Acts 5

* The death of Ananias and Sapphira. (1-11) The power which

accompanied the preaching of the gospel. (12-16) The apostles

imprisoned, but set free by an angel. (17-25) The apostles

testify to Christ before the council. (26-33) The advice of

Gamaliel, The council let the apostles go. (34-42)

1-11 The sin of Ananias and Sapphira was, that they were

ambitious of being thought eminent disciples, when they were not

true disciples. Hypocrites may deny themselves, may forego their

worldly advantage in one instance, with a prospect of finding

their account in something else. They were covetous of the

wealth of the world, and distrustful of God and his providence.

They thought they might serve both God and mammon. They thought

to deceive the apostles. The Spirit of God in Peter discerned

the principle of unbelief reigning in the heart of Ananias. But

whatever Satan might suggest, he could not have filled the heart

of Ananias with this wickedness had he not been consenting. The

falsehood was an attempt to deceive the Spirit of truth, who so

manifestly spoke and acted by the apostles. The crime of Ananias

was not his retaining part of the price of the land; he might

have kept it all, had he pleased; but his endeavouring to impose

upon the apostles with an awful lie, from a desire to make a

vain show, joined with covetousness. But if we think to put a

cheat upon God, we shall put a fatal cheat upon our own souls.

How sad to see those relations who should quicken one another to

that which is good, hardening one another in that which is evil!

And this punishment was in reality mercy to vast numbers. It

would cause strict self-examination, prayer, and dread of

hypocrisy, covetousness, and vain-glory, and it should still do

so. It would prevent the increase of false professors. Let us

learn hence how hateful falsehood is to the God of truth, and

not only shun a direct lie, but all advantages from the use of

doubtful expressions, and double meaning in our speech.
12-16 The separation of hypocrites by distinguishing judgments,

should make the sincere cleave closer to each other and to the

gospel ministry. Whatever tends to the purity and reputation of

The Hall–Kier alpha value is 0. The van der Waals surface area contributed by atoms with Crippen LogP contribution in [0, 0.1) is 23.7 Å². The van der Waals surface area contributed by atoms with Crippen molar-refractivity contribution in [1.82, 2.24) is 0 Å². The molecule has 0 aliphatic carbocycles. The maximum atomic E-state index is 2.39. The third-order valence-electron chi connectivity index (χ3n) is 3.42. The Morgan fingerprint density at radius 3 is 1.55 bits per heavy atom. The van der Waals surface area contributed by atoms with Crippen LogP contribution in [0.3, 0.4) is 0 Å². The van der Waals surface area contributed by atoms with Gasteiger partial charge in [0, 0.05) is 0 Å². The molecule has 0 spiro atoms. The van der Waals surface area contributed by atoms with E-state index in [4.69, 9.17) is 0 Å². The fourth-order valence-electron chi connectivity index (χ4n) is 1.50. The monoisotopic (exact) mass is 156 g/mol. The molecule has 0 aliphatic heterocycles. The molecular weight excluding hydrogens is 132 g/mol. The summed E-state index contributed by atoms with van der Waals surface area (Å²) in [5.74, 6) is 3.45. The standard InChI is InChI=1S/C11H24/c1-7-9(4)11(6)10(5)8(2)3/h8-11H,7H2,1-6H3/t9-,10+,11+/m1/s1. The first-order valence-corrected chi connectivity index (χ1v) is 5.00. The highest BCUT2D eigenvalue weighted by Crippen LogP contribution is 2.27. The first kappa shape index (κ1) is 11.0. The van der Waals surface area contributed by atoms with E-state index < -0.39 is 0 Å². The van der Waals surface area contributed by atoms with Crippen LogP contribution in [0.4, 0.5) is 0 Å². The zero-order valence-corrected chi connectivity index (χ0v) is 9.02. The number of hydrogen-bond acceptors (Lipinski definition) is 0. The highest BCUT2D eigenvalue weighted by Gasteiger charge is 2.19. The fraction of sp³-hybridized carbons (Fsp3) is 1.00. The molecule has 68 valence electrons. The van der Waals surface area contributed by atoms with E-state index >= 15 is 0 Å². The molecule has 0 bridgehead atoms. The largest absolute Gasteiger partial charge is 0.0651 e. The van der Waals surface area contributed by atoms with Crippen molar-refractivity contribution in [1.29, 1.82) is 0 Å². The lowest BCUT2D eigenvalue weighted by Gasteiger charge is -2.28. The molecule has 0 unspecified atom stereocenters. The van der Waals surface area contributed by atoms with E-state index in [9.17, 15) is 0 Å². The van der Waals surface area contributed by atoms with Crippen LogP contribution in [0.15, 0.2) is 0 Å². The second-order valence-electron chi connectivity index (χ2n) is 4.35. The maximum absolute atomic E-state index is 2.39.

the church, promotes its enlargement; but that power alone which

wrought such miracles by the apostles, can rescue sinners from

the power of sin and Satan, and add believers to His

worshippers. Christ will work by all his faithful servants; and

every one who applies to him shall be healed.
17-25 There is no prison so dark, so strong, but God can visit

his people in it, and, if he pleases, fetch them out. Recoveries

from sickness, releases out of trouble, are granted, not that we

may enjoy the comforts of life, but that God may be honoured

with the services of our life. It is not for the preachers of

Christ's gospel to retire into corners, as long as they can have

any opportunity of preaching in the great congregation. They

must preach to the lowest, whose souls are as precious to Christ

as the souls of the greatest. Speak to all, for all are

concerned. Speak as those who resolve to stand to it, to live

and die by it. Speak all the words of this heavenly, divine

life, in comparison with which the present earthly life does not

deserve the name. These words of life, which the Holy Ghost puts

into your mouth. The words of the gospel are the words of life;

words whereby we may be saved. How wretched are those who are

vexed at the success of the gospel! They cannot but see that the

word and power of the Lord are against them; and they tremble

for the consequences, yet they will go on.
26-33 Many will do an evil thing with daring, yet cannot bear

to hear of it afterward, or to have it charged upon them. We

cannot expect to be redeemed and healed by Christ, unless we

give up ourselves to be ruled by him. Faith takes the Saviour in

all his offices, who came, not to save us in our sins, but to

save us from our sins. Had Christ been exalted to give dominion

to Israel, the chief priests would have welcomed him. But

repentance and remission of sins are blessings they neither

valued nor saw their need of; therefore they, by no means,

admitted his doctrine. Wherever repentance is wrought, remission

is granted without fail. None are freed from the guilt and

punishment of sin, but those who are freed from the power and

dominion of sin; who are turned from it, and turned against it.

Christ gives repentance, by his Spirit working with the word, to

awaken the conscience, to work sorrow for sin, and an effectual

change in the heart and life. The giving of the Holy Ghost, is

plain evidence that it is the will of God that Christ should be

obeyed. And He will surely destroy those who will not have Him

to reign over them.
34-42 The Lord still has all hearts in his hands, and sometimes

directs the prudence of the worldly wise, so as to restrain the

persecutors. Common sense tells us to be cautious, while

experience and observation show that the success of frauds in

matters of religion has been very short. Reproach for Christ is

true preferment, as it makes us conformable to his pattern, and

serviceable to his interest. They rejoiced in it. If we suffer

ill for doing well, provided we suffer it well, and as we

should, we ought to rejoice in that grace which enabled us so to

do. The apostles did not preach themselves, but Christ. This was

the preaching that most offended the priests. But it ought to be

the constant business of gospel ministers to preach Christ:

Christ, and him crucified; Christ, and him glorified; nothing

beside this, but what has reference to it. And whatever is our

station or rank in life, we should seek to make Him known, and

to glorify his name.
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